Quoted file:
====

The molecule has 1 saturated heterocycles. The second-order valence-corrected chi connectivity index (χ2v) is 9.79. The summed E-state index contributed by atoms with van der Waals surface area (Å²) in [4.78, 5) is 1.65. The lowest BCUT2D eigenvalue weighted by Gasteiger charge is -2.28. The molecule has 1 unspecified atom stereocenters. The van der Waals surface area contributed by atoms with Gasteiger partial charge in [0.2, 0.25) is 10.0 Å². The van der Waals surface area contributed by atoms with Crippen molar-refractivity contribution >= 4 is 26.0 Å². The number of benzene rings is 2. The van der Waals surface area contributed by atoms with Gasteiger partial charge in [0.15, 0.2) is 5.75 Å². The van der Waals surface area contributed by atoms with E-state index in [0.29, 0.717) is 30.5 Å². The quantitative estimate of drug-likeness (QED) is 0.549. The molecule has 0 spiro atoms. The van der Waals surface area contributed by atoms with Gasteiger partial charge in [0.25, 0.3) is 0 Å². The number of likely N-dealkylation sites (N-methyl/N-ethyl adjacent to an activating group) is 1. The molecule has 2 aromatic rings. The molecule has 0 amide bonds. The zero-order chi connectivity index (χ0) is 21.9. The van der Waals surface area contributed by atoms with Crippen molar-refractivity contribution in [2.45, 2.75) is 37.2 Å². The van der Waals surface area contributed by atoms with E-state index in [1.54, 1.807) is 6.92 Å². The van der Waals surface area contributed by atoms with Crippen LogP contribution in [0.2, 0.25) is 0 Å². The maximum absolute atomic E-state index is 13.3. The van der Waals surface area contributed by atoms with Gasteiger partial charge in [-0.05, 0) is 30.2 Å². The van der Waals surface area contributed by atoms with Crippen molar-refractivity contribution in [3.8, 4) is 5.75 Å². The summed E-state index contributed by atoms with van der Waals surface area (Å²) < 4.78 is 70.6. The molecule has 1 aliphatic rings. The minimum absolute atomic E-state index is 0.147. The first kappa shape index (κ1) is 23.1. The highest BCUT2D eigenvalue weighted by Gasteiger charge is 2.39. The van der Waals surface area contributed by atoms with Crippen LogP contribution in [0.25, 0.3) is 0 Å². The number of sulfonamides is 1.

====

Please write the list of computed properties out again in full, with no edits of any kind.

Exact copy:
The molecule has 1 saturated heterocycles. The second-order valence-corrected chi connectivity index (χ2v) is 9.79. The summed E-state index contributed by atoms with van der Waals surface area (Å²) in [4.78, 5) is 1.65. The lowest BCUT2D eigenvalue weighted by Gasteiger charge is -2.28. The molecule has 1 unspecified atom stereocenters. The van der Waals surface area contributed by atoms with Gasteiger partial charge in [0.2, 0.25) is 10.0 Å². The van der Waals surface area contributed by atoms with Crippen molar-refractivity contribution >= 4 is 26.0 Å². The number of benzene rings is 2. The van der Waals surface area contributed by atoms with Gasteiger partial charge in [0.15, 0.2) is 5.75 Å². The van der Waals surface area contributed by atoms with E-state index in [0.29, 0.717) is 30.5 Å². The quantitative estimate of drug-likeness (QED) is 0.549. The molecule has 0 spiro atoms. The van der Waals surface area contributed by atoms with Gasteiger partial charge in [0.25, 0.3) is 0 Å². The number of likely N-dealkylation sites (N-methyl/N-ethyl adjacent to an activating group) is 1. The molecule has 2 aromatic rings. The molecule has 0 amide bonds. The zero-order chi connectivity index (χ0) is 21.9. The van der Waals surface area contributed by atoms with Crippen molar-refractivity contribution in [2.45, 2.75) is 37.2 Å². The van der Waals surface area contributed by atoms with E-state index in [1.54, 1.807) is 6.92 Å². The van der Waals surface area contributed by atoms with Crippen LogP contribution in [0.2, 0.25) is 0 Å². The maximum absolute atomic E-state index is 13.3. The van der Waals surface area contributed by atoms with Gasteiger partial charge in [-0.05, 0) is 30.2 Å². The van der Waals surface area contributed by atoms with Crippen molar-refractivity contribution in [3.8, 4) is 5.75 Å². The summed E-state index contributed by atoms with van der Waals surface area (Å²) < 4.78 is 70.6. The molecule has 1 aliphatic rings. The minimum absolute atomic E-state index is 0.147. The first kappa shape index (κ1) is 23.1. The highest BCUT2D eigenvalue weighted by Gasteiger charge is 2.39. The van der Waals surface area contributed by atoms with Crippen LogP contribution in [0.25, 0.3) is 0 Å². The number of sulfonamides is 1.